Wednesday, June 9, 2010

How Catholic Koreans Feel About Unification

This is the 60th year of the outbreak of the Korean War. The Suwon Diocese with a questionnaire examined the thinking of the Catholics about North Korea. Since the sinking of the Chonam navel ship, a coldness has set in, and we have a hardening of the different ideologies to the North.

Those who would like to see unification irrespective of time were 93.2%, and those who like the situation as is, was 4.6%. Those who thought it impossible were 2.1%. A Gallup poll made earlier this year found that 26% found the situation now to their liking. The Catholic response was decidedly for unification.

The question, whether you would be willing to pay on an individual basis to see unification, 58.6% said that they would accept the burden. 25.7% didn't know and those not willing were 15.6%. 72.3% of the men and 44.9% of the women were willing to finance the unification.

38% thought that aid should not be given, unless they knew how it was going to be used. 37.1% thought aid should be given unconditionally. 24.1% thought aid should be given on the North's advances on the way to peace.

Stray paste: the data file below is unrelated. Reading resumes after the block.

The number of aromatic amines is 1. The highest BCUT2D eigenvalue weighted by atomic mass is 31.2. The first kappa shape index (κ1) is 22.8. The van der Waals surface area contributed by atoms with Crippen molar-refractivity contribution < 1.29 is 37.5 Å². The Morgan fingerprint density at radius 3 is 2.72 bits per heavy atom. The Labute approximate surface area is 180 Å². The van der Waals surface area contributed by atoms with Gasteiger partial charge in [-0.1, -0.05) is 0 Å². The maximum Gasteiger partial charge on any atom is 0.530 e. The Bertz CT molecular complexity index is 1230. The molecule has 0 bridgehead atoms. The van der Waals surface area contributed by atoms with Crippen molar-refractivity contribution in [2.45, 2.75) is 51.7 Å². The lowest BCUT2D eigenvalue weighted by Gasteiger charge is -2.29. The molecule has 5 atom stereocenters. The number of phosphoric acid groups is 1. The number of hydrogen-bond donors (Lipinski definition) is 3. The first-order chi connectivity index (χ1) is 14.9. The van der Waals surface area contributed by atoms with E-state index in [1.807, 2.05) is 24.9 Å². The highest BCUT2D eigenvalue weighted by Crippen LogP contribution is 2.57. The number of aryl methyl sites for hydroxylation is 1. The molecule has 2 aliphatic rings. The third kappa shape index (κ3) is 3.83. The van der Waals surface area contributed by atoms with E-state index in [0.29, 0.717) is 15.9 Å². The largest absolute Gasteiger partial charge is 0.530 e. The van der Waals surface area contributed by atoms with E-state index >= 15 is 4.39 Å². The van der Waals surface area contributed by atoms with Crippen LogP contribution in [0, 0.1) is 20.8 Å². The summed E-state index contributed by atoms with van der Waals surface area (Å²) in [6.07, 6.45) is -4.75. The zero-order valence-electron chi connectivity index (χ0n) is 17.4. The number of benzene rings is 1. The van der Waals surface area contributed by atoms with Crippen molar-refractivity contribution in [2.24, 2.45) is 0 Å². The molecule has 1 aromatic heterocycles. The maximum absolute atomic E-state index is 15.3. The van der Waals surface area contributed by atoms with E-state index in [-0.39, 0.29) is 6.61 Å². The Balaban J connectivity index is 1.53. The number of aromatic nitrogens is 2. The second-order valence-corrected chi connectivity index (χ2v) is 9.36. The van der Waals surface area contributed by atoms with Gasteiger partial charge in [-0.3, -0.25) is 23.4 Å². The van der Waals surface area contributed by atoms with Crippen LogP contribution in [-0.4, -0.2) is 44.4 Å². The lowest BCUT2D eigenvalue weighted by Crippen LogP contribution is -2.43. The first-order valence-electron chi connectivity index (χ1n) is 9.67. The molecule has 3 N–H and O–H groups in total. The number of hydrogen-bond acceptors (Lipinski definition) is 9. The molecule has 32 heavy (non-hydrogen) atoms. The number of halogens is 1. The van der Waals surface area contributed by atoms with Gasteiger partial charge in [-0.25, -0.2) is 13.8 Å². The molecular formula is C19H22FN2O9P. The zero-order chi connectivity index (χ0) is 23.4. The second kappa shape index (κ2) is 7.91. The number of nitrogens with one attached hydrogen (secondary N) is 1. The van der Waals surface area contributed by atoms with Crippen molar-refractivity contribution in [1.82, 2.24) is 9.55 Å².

If we had religious freedom in the North 39.2 % would be willing to volunteer for a certain period of time. Those 20 to 30 showed the greatest interest. 37.6% would be willing to help out monthly in supporting those working in the North. 7.6% would go North to evangelize. Half of those over 50 would be willing to support those working as missioners in the North.

To the question what can the Church do to prepare for unification: 33.8 % thought the church should prepare those who will be going North to evangelize. 24.1% wanted to help the people in the North stabilize their living conditions. 19.8% felt that building hospitals and schools important and 14.3% thought priest and religious should be prepared to go to the North.

The Catholic Church has accepted seminarians who will work in North Korea. The Church has also taken an active part in helping the refugees from the North to accommodate to the South. Maryknoll continues to help fund the work in North Korea with the tuberculosis patients in cooperation with the Bell Foundation. After 60 years of division besides the physical needs, the North will have to take time to become part of the world.

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